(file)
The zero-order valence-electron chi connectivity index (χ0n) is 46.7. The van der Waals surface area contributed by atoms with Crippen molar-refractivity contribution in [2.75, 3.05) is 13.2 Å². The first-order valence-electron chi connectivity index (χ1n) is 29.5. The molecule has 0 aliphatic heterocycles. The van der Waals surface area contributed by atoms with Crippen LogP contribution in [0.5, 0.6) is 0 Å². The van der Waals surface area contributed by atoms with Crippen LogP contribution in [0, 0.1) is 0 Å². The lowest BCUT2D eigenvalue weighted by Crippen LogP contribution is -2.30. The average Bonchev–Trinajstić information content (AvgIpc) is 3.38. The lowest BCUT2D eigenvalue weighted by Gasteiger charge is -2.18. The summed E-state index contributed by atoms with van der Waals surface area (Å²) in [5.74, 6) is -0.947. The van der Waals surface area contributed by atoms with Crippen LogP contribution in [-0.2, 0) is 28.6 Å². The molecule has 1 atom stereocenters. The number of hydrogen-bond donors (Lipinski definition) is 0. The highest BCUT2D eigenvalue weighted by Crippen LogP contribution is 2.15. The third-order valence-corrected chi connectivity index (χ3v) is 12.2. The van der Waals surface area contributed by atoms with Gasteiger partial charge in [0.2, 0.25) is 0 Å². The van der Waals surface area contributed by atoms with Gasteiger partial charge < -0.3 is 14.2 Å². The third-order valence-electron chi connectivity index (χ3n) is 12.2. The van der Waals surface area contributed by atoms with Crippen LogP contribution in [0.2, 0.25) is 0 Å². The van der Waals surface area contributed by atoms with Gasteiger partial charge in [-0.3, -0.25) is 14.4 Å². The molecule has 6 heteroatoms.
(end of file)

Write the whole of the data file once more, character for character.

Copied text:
The zero-order valence-electron chi connectivity index (χ0n) is 46.7. The van der Waals surface area contributed by atoms with Crippen molar-refractivity contribution in [2.75, 3.05) is 13.2 Å². The first-order valence-electron chi connectivity index (χ1n) is 29.5. The molecule has 0 aliphatic heterocycles. The van der Waals surface area contributed by atoms with Crippen LogP contribution in [0.5, 0.6) is 0 Å². The van der Waals surface area contributed by atoms with Crippen LogP contribution in [0, 0.1) is 0 Å². The lowest BCUT2D eigenvalue weighted by Crippen LogP contribution is -2.30. The average Bonchev–Trinajstić information content (AvgIpc) is 3.38. The lowest BCUT2D eigenvalue weighted by Gasteiger charge is -2.18. The summed E-state index contributed by atoms with van der Waals surface area (Å²) in [5.74, 6) is -0.947. The van der Waals surface area contributed by atoms with Crippen LogP contribution in [-0.2, 0) is 28.6 Å². The molecule has 1 atom stereocenters. The number of hydrogen-bond donors (Lipinski definition) is 0. The highest BCUT2D eigenvalue weighted by Crippen LogP contribution is 2.15. The third-order valence-corrected chi connectivity index (χ3v) is 12.2. The van der Waals surface area contributed by atoms with Gasteiger partial charge in [0.2, 0.25) is 0 Å². The van der Waals surface area contributed by atoms with Gasteiger partial charge < -0.3 is 14.2 Å². The third-order valence-electron chi connectivity index (χ3n) is 12.2. The van der Waals surface area contributed by atoms with Crippen LogP contribution in [0.2, 0.25) is 0 Å². The van der Waals surface area contributed by atoms with Gasteiger partial charge in [-0.3, -0.25) is 14.4 Å². The molecule has 6 heteroatoms.